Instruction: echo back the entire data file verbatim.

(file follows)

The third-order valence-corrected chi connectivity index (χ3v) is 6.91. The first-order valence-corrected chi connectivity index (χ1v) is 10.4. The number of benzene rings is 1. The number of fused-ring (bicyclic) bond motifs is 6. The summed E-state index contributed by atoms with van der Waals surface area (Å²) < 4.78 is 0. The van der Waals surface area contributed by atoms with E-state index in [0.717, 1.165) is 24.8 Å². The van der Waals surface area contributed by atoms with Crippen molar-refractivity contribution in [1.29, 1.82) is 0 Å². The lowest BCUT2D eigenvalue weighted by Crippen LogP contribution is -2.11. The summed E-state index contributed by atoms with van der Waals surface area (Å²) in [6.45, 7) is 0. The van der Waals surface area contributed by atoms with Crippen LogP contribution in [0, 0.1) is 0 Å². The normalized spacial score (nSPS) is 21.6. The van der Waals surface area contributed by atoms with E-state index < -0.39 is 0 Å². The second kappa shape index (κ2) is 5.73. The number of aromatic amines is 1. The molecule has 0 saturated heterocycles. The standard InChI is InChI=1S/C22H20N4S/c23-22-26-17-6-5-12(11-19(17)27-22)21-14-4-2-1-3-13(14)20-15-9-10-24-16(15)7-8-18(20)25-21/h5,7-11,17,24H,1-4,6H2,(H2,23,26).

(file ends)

The third-order valence-corrected chi connectivity index (χ3v) is 6.91. The first-order valence-corrected chi connectivity index (χ1v) is 10.4. The number of benzene rings is 1. The number of fused-ring (bicyclic) bond motifs is 6. The summed E-state index contributed by atoms with van der Waals surface area (Å²) < 4.78 is 0. The van der Waals surface area contributed by atoms with E-state index in [0.717, 1.165) is 24.8 Å². The van der Waals surface area contributed by atoms with Crippen molar-refractivity contribution in [1.29, 1.82) is 0 Å². The lowest BCUT2D eigenvalue weighted by Crippen LogP contribution is -2.11. The summed E-state index contributed by atoms with van der Waals surface area (Å²) in [6.45, 7) is 0. The van der Waals surface area contributed by atoms with Crippen LogP contribution in [0, 0.1) is 0 Å². The normalized spacial score (nSPS) is 21.6. The van der Waals surface area contributed by atoms with E-state index < -0.39 is 0 Å². The second kappa shape index (κ2) is 5.73. The number of aromatic amines is 1. The molecule has 0 saturated heterocycles. The standard InChI is InChI=1S/C22H20N4S/c23-22-26-17-6-5-12(11-19(17)27-22)21-14-4-2-1-3-13(14)20-15-9-10-24-16(15)7-8-18(20)25-21/h5,7-11,17,24H,1-4,6H2,(H2,23,26).